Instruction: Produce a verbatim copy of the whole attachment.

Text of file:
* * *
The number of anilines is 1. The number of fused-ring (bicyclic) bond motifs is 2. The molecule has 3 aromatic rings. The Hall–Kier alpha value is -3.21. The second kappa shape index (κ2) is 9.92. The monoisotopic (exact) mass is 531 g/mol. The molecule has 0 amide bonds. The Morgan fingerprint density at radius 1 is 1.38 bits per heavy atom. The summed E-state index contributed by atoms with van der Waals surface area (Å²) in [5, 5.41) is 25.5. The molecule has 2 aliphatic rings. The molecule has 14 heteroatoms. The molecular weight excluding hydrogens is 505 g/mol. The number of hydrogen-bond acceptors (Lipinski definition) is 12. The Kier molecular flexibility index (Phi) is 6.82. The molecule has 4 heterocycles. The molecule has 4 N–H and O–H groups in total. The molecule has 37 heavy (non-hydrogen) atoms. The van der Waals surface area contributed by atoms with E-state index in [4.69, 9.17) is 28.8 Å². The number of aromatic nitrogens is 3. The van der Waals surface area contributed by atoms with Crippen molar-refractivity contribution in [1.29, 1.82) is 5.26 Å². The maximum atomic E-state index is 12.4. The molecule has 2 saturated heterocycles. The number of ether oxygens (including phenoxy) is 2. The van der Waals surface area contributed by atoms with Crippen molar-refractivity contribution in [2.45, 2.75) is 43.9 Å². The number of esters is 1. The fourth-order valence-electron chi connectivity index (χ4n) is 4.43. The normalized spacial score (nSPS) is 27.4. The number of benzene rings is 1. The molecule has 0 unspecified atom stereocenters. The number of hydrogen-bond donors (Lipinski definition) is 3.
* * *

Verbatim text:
The number of anilines is 1. The number of fused-ring (bicyclic) bond motifs is 2. The molecule has 3 aromatic rings. The Hall–Kier alpha value is -3.21. The second kappa shape index (κ2) is 9.92. The monoisotopic (exact) mass is 531 g/mol. The molecule has 0 amide bonds. The Morgan fingerprint density at radius 1 is 1.38 bits per heavy atom. The summed E-state index contributed by atoms with van der Waals surface area (Å²) in [5, 5.41) is 25.5. The molecule has 2 aliphatic rings. The molecule has 14 heteroatoms. The molecular weight excluding hydrogens is 505 g/mol. The number of hydrogen-bond acceptors (Lipinski definition) is 12. The Kier molecular flexibility index (Phi) is 6.82. The molecule has 4 heterocycles. The molecule has 4 N–H and O–H groups in total. The molecule has 37 heavy (non-hydrogen) atoms. The van der Waals surface area contributed by atoms with E-state index in [4.69, 9.17) is 28.8 Å². The number of aromatic nitrogens is 3. The van der Waals surface area contributed by atoms with Crippen molar-refractivity contribution in [1.29, 1.82) is 5.26 Å². The maximum atomic E-state index is 12.4. The molecule has 2 saturated heterocycles. The number of ether oxygens (including phenoxy) is 2. The van der Waals surface area contributed by atoms with Crippen molar-refractivity contribution in [2.45, 2.75) is 43.9 Å². The number of esters is 1. The fourth-order valence-electron chi connectivity index (χ4n) is 4.43. The normalized spacial score (nSPS) is 27.4. The number of benzene rings is 1. The molecule has 0 unspecified atom stereocenters. The number of hydrogen-bond donors (Lipinski definition) is 3.